Peter Carl Fabrege

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THE HOUSE OF FABREGE was known primarily as jeweller to the Czars of Russia.  The jewellery house executed creations for all the Czars and nobility of Imperial Russsia including, rings, necklaces, brooches, tiny jewel encrusted boxes, cigarette cases and many more fantastic pieces worthy of those who could afford them.

In the latter part of the Nineteenth Century their most famous creations became the now world renowned Fabrege Eggs.

These eggs were the brainchild of Peter Carl Fabrege.  As a small child, Peter took little interest in the family business, but instead, climbed into the word of Leonardo DaVinci.  Peter was always amazed that the world still saw him as just an artist and not the engineering and creative genius that he undoubtedly was.  Throughout his teenage years, Peter continued to absorb DaVinci’s genius, not consciously aware of how closely their two talents  were aligned. One man’s genius just lay on a much larger scale than the other’s.

When talks of flying across the skies began, he ate up everything  that he could find about these new adventures, recognizing in their genius, the same traits as his own hero, DaVinci.  He was especially intrigued by the work of an American named Alexander Graham Bell.  Then there were the Wright Brotherss, Rickenbocker, and Hawker.  Oh how he’d love to take to the skies , soar like an eagle and float like a butterfly.

He had just finished presenting the most important commission ever to come into the House of Fabrege.  He had personally delivered it to the Winter palace in St. Petersburg.  It was called The Spring Egg and was to be gifted to the Czarina Alexandria in time for Easter.  In Russia, Easter was the most special of all celebrations and in the Fabrege tradition,  the eggs must contain a surprise.  This particular egg had taken eighteen months to complete.  Artistry is such a faint word to describe the workings of this particular egg.  It was the twentieth that he had created and out did all the others in every way,

The egg itself was merely five inches tall and stood on a three inch, pink gold pedestal that seemed to cradle the egg in a bed of spun gold.

The egg was encrusted with four thousand pink cushion-cut diamonds, opened with a clasp of a single Russian Amythest, cleverly hinged and cut to look like a tiny lavender-coloured chick.  Another amythest  chick adorned the top of the egg.

The true artistry was inside, however, and one can only imagine the gifted hands that could create such mastery with tiny jewels, metals, and enamels.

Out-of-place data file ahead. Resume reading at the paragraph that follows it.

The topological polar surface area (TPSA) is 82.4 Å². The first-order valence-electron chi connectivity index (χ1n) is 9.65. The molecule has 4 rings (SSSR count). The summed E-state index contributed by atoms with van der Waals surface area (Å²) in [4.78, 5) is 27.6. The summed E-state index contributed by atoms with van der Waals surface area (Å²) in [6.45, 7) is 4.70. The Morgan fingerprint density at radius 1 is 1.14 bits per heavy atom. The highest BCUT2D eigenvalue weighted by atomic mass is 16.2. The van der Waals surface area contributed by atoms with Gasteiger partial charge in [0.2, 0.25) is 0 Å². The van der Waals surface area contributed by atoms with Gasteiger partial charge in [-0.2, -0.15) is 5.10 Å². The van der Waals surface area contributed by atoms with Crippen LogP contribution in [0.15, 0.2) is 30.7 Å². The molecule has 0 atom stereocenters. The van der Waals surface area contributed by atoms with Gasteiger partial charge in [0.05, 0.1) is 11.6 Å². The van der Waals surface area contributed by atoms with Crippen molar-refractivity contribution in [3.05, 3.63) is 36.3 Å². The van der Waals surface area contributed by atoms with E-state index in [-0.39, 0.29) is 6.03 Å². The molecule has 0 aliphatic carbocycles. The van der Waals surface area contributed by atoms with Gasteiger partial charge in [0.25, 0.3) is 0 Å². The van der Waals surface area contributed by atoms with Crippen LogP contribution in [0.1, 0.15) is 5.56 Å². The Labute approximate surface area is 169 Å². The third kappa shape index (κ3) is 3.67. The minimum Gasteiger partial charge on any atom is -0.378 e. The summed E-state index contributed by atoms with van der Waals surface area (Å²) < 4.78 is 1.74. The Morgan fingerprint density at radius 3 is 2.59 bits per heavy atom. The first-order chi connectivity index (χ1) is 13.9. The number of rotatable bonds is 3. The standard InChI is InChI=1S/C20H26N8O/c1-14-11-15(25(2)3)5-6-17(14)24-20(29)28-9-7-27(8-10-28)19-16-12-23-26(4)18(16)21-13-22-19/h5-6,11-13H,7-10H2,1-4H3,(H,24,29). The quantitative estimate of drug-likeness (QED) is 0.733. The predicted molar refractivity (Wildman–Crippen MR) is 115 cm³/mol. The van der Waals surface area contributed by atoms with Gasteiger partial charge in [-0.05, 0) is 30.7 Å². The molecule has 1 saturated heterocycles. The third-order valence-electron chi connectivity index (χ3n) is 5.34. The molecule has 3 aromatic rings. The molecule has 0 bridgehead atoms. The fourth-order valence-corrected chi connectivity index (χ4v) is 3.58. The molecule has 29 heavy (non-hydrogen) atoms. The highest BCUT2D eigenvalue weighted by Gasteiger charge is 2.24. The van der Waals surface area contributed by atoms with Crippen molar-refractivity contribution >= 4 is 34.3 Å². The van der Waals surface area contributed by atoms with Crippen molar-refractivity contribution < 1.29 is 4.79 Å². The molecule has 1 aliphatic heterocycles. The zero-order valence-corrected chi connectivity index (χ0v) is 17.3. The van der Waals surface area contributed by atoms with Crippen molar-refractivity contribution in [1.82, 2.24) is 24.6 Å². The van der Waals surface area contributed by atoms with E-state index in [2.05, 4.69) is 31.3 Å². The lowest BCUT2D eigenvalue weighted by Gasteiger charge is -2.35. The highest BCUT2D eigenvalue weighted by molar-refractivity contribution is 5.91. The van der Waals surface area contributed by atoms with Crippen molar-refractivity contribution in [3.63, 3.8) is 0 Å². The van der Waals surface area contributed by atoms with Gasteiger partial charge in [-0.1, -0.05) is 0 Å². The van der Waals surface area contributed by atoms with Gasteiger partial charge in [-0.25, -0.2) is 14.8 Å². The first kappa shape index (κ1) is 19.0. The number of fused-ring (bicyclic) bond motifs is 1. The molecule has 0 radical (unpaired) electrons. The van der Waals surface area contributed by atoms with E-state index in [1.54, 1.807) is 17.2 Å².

Upon opening, several tiny chicks, with their little beaks open, sang a lovely, soft but unreognizable tune.  Each of the seven chicks were represented by the colours of spring and cut from the finest of gems.  Pale, soft, even gentle, they were the perfect symbols of Easter.

On the back of the egg, there was a cleverly hidden tiny knob, that when pressed showed that very special Fabrege surprise.  The golden bed which held the chicks disappeared to reveal a garden of such delight that even the Czar, himself, lost his breath for a moment.

An undulating meadow of green gold, grew tiny crocuses in every colour that Mother Nature had ever created.  Gold-tipped tiny diamonds, representing dew-drops, topped the blades of grass and exuberant flowers.  A single multi-coloured butterfly flew through the flowers seemingly on it’s own wing power, so fine was the strand of gold that kept it aloft.

The Czar was over the moon with happiness and Peter was equally ecstatic as he rode off in the Czar’s private rail car back to Paris.

Once there, he quickly penned a note to Mr. Bell, telling him to expect him within the month and  began to pack a bag for America.  They would then both travel on to Nova Scotia together to work on the flying machines.

That was the last egg that Peter Fabrege  ever created.


NOTE:  There is no Spring Egg in the Fabrege Collection and Peter Carl Fabrege went on to create fifty eggs for the Russian Royal Family in total, forty-two of which are still in known existence.



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